Posts Tagged ‘diabetes’

Diabetes And Urological Health

August 12, 2017

Andrew Siegel MD  8/12/17

Your taste buds may crave sugar (glucose), but the rest of your body sure doesn’t!

A common presenting symptom of undiagnosed diabetes is frequent urination because of the urine-producing effect of glucose in the urine. People with such urinary frequency will often consult a urologist (urinary tract specialist) erroneously, thinking that the problem is kidney, bladder or prostate in origin, when in actuality it is the sugar in the urine that is the source of the problem.

Because of this urinary frequency presentation of diabetes, urologists often have the opportunity to make the initial diagnosis and refer the patient for appropriate care. Similarly, many uncircumcised men who have foreskin problems–particularly when the foreskin becomes stuck down over the head of the penis and will not retract (phimosis)–have undiagnosed diabetes. A simple dipstick of urine in conjunction with the typical presenting symptoms of frequent daytime and nighttime urination and/or foreskin issues directs the proper diagnosis.

Diabetes has detrimental effects on all body systems, with the urinary and genital systems no exception. Today’s entry reviews the impact of diabetes on urological health. Many urological problems occur as a result of diabetes, including urinary infections, kidney and bladder conditions, foreskin issues and sexual problems.  Additionally, diabetes increases the risk of kidney stones. Although many of the same urinary issues that are present in diabetics commonly also occur with the aging process (in the absence of diabetes), the presence of diabetes hastens their onset and severity.  Diabetes can have catastrophic consequences including the following: heart disease, stroke, blindness, kidney failure requiring dialysis and vascular disease resulting in amputations.

Wickipedia public domain copy

Thank you, Wikipedia, for the above public domain image

Diabetes 101

Diabetes is a disease in which blood glucose levels are elevated. Glucose is the body’s main fuel source, derived from the diet.  Insulin, a hormone secreted by the pancreas, is responsible for moving glucose from the blood into the body’s cells so that life processes can be fueled. In diabetes, either there is no insulin, or alternatively, plenty of insulin, but the body cannot use it properly. Without functioning insulin, the glucose stays in the blood and not the cells that need it, resulting in potential harm to many organs.

Two distinct types of diabetes exist. Type 1 is an autoimmune condition in which the body’s immune system destroys insulin-producing cells, severely limiting or completely stopping all insulin production.  It is often inherited and is responsible for about 5% of diabetes. It is managed by insulin injections or an insulin pump.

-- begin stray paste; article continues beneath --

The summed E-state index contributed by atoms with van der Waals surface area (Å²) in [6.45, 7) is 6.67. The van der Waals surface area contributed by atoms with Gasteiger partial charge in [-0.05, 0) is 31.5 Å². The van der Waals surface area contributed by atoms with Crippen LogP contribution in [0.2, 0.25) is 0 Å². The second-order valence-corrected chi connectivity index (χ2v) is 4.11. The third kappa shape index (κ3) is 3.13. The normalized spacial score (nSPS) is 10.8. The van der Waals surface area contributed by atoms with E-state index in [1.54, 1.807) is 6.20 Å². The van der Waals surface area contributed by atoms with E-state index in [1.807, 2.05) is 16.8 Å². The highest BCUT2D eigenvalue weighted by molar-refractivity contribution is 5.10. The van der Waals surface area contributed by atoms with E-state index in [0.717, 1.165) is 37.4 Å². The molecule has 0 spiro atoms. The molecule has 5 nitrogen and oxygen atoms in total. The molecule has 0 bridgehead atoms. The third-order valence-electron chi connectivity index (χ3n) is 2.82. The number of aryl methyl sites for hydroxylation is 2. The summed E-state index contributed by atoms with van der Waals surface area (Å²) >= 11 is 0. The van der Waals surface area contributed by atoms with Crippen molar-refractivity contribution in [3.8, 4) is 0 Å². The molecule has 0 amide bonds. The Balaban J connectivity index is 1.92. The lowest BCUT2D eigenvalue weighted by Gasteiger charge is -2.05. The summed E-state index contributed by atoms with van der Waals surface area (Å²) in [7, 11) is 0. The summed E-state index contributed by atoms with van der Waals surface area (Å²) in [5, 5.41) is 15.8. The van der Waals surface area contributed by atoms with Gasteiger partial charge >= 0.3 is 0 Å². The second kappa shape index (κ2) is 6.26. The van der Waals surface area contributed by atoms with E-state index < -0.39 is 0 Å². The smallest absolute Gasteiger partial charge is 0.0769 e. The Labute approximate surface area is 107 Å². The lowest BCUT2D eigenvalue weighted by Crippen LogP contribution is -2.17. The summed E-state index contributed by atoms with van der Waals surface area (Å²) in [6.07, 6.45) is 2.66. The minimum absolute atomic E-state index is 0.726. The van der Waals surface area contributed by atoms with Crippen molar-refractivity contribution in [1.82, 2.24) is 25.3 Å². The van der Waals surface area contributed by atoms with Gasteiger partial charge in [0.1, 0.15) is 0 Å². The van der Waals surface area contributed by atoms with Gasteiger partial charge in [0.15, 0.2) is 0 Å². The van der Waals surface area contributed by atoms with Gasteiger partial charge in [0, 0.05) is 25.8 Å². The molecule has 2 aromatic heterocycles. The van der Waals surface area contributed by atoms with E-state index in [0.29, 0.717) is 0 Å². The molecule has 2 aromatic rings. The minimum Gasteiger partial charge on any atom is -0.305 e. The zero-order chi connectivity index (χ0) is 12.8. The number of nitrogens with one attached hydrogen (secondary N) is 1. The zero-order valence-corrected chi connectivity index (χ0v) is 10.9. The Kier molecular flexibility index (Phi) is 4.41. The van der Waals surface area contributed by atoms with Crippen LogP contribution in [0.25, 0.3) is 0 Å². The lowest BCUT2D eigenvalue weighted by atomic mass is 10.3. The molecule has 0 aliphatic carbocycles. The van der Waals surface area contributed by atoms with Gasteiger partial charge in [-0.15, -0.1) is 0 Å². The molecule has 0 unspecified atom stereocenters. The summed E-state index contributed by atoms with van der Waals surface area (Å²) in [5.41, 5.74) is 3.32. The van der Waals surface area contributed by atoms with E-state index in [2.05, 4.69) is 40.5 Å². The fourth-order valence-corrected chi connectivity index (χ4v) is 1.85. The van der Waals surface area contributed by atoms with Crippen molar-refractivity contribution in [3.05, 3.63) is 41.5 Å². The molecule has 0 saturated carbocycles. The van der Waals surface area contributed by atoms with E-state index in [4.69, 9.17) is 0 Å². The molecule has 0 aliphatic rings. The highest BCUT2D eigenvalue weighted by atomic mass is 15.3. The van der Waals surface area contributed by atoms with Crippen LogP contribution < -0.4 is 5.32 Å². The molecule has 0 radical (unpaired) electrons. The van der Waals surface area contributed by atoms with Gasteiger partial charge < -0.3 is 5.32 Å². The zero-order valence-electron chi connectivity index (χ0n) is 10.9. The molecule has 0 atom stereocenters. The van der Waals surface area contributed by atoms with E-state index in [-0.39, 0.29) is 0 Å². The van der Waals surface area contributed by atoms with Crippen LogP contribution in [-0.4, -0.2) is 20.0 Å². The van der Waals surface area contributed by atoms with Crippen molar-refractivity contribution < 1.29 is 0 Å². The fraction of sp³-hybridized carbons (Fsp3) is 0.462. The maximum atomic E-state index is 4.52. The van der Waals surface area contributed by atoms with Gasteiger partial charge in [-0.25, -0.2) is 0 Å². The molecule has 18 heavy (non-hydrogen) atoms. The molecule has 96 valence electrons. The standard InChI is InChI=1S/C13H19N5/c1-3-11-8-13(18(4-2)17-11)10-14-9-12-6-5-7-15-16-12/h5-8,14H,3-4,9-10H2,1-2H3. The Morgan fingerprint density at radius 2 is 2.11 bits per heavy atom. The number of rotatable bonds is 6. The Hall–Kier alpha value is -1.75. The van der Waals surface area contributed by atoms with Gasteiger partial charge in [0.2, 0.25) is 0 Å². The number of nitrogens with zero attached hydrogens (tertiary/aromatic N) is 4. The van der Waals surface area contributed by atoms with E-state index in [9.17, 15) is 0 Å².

Type 2 diabetes is caused by overeating and sedentary living and is responsible for 95% of diabetes. This form of diabetes is caused by insulin resistance, a condition in which the body cannot process insulin and is resistant to its actions. Anybody with excessive abdominal fat is on the pathway from insulin resistance towards diabetes.  Type 2 diabetes is a classic example of an avoidable and “elective” chronic disease that occurs because of an unhealthy lifestyle.

Sad, but true: Chances are that if you have a big abdomen (“visceral” obesity marked by internal fat) you are pre-diabetic. This leaves you with two pathways: the active pathway – cleaning up your diet, losing weight and getting serious about exercise, in which this potential problem can be nipped in the bud. However, if you take the passive pathway, you’ll likely end up with full-blown diabetes.

Common presenting symptoms of diabetes are frequent urination, thirst, extreme hunger, weight loss, fatigue and irritability, recurrent infections, blurry vision, cuts that are slow to heal, and tingling or numbness in the hands or feet.

Complications of diabetes occur because of chronic elevated blood glucose and consequent damage to blood vessels and nerves.  Diabetes accelerates atherosclerosis, a condition in which fatty deposits occur within the walls of arteries, compromising blood flow and the delivery of oxygen and nutrients to tissues. Diabetic “small blood vessel” disease can lead to retinopathy (visual problems leading to blindness), nephropathy (kidney damage leading to dialysis), and neuropathy (nerve damage causing loss of sensation).  Diabetic “large vessel disease” can cause coronary artery disease, stroke, and peripheral vascular disease.  Diabetes increases the risk of infections because of poor blood flow and impaired function of infection-fighting white blood cells.

Diabetes and the bladder

Many diabetics have urological problems on the basis of the neuropathy that affects the bladder.  These issues include impaired sensation in which the bladder becomes “numb” and the patient gets no signal to urinate as well as impaired bladder contractility in which the bladder muscle does not function properly, causing inability to empty the bladder completely.  Other diabetics develop involuntary bladder contractions (overactive bladder), causing urinary urgency, frequency and incontinence.